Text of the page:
aging, education, Humor, introvert, school, women, work

You’re Not that Special

When people speak, I listen.  Okay, sometimes I pretend to listen.  While I’m listening or pretending, I’m definitely not talking.  As I’ve said before, I think it is high schoolerish to talk when someone else has the floor. I’m starting to think I’m in the minority on this issue because over the past week, there has been way too much talking going on.

The first talker talked while a colleague was graciously giving a group tour of his work area.  I found his work area interesting, but the talker must have felt differently.  He walked across the room, stopped in front of me, and asked me a question about an unrelated topic.  I gave a one-word answer, looked away, and hoped to shoo the walker-talker away; but he kept talking.  I took a few steps away from him, but he followed and so did his questions.  “Dude,” I thought, “I know you think you’re something special and the world is all about you but come on, show some respect.  And better yet, don’t pull me into your rudeness. I’m not a talker.”

Fast-forward a few days to a meeting where people were seated around a large rectangular table in a conference room.  One person told everyone what she thought and what everyone else should think.  Sure, not my kind of gig, but I tolerated it, kept quiet, and let her think she was winning me over.  Truth be told, I am never gonna think like she wanted me to.  And then, out-of-the-blue, the person who sat next to me leaned over and told me her thoughts.  “Ah, hold up lady. What made you think that I wanted to hear your two cents and that I wanted to hear them while ‘one person’ was still talking? We don’t need double talkers,” I said to myself while flashing my best resting bitch face. She never saw it, which was surprising given I’m pretty good at it; she just kept talking. “Dudette,” I thought, “I know you think you’re something special and the world is all about you but come on, show some respect.  And better yet, don’t pull me into your rudeness.  I’m not a talker.”

The terd, I mean third, talker talked at the same time the teacher was teaching.  She sat in the seat in front of me and when the teacher said something she didn’t agree with, she turned around in her seat and told me about it.  I tried to ignore her, but it didn’t work; she kept talking. The teacher responded like a high school teacher, even though were weren’t in high school, and glared…at me. “Excuse me, Ms. High schoolerish who is getting me in trouble with the teacher,” I thought, “I know you think you’re something special and the world is all about you but come on, show some respect.  And better yet, don’t pull me into your rudeness.  I’m not a talker.”

I’m not sure what happened over the past week that led to way too much talking going on. Better yet, I’m not sure why people decided to talk to me at a time when they shouldn’t have been talking to anybody. I gave short answers, walked away, and flashed the RBF; all are signs that I’m not a talker. And when someone has the floor, you shouldn’t be either, because you’re not that special…nobody is.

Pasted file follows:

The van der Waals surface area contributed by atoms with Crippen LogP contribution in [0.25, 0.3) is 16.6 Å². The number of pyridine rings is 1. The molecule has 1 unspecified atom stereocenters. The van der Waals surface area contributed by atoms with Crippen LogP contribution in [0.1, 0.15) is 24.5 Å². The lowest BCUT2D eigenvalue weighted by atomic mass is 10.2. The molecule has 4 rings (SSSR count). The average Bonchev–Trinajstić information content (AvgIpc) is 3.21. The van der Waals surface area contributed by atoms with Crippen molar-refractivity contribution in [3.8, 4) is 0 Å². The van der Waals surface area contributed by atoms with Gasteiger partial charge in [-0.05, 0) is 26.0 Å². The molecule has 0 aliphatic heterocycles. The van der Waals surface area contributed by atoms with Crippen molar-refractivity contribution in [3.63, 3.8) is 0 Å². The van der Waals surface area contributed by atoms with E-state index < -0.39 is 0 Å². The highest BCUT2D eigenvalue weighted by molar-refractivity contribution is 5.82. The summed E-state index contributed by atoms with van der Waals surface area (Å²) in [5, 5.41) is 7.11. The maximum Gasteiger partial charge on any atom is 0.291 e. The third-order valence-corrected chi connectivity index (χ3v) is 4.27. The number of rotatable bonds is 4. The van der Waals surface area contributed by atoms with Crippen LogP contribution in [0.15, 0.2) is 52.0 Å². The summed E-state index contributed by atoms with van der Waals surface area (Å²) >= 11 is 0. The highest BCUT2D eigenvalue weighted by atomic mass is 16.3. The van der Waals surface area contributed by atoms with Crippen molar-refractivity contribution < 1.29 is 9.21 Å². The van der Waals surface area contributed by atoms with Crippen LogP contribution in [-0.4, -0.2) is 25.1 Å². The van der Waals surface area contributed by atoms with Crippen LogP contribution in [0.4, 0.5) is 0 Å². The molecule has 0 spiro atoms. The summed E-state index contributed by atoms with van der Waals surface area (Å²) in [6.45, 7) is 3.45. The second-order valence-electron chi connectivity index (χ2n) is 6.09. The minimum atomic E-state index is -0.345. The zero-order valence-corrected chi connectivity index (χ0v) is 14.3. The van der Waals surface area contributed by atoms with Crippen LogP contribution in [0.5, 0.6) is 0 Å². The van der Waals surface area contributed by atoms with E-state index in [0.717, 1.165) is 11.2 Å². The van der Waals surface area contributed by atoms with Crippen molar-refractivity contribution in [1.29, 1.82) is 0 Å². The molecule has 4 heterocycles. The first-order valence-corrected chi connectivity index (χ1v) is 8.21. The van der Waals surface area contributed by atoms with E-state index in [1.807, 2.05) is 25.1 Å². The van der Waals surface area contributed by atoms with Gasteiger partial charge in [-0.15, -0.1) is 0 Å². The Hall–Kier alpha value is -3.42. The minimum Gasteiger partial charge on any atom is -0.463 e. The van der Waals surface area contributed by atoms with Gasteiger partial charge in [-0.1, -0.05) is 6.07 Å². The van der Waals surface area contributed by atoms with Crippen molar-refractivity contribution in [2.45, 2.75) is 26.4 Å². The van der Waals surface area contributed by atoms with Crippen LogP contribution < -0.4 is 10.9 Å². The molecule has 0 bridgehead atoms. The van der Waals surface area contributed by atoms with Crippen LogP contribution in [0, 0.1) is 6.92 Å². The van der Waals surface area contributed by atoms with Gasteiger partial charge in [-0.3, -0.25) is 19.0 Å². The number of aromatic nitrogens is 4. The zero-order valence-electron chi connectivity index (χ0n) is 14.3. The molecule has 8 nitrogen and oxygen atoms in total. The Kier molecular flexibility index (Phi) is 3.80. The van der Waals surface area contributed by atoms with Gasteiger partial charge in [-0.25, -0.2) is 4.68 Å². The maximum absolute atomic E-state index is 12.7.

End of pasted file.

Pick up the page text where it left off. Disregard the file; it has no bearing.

1980s, aging, comedy, Humor, introvert, school, women, work

High Schoolerish

I had a lot of fun in high school.  It was a long time ago but I still remember all the shenanigans just like they happened yesterday.   I was so busy having fun that the guidance counselor declared I would never be what I wanted to be, but I’m a healthy middle-aged woman in spite of his ‘counseling’.  I’d go back to high school in a heartbeat but recently, I realized I don’t have to go back. Some of high school is with me every day, but it’s not the part I liked.

Throughout my life, I’ve been given a lot of advice about how to be better at what I wasn’t supposed to be. Someone was always trying to change me or get me to fit in even though I’m not a fitter-inner, unless shenanigans are involved.  At my age, the chances of any major changes are slim to none because I don’t really aspire to much more greatness than I’ve already achieved.  You might say I’m comfortable with myself and my level of fit-in-ness. While that is good for me, it might be unsettling for others; just like in high school.

I was recently reacquainted with high schoolerish behaviors and it was sad rather than fabulously funny. Sitting in the back row of a room and whispering to your friend-of-the-day while someone else is talking is high schoolerish. Not the shenanigan type of high schoolerish, but the ‘I’m too cool for school’ type of high schoolerish. I bet the ‘too cool for schoolers’ feel that they don’t fit in, yet they desperately want to, so they pretend things are beneath them and not worth their time. Some people feel so unsettled with another’s comfortableness that they forget to extend common courtesies such as saying “hello” or offering a handshake. Perhaps they were just easily distracted by things such as their cell phone; just like a high schooler.

Whatever the story, high school ended over 40 years ago. It’s no longer about fitting in, or being the center of attention, or controlling the territory or the clique.  It’s about respecting other people-something everyone was supposed to learn in 6th grade social studies.  Oh, and I just checked, I listen when others are speaking was a graded activity on my 1968-69 Kindergarten Progress Report. I got a G on the G-S-I scale. What did you get?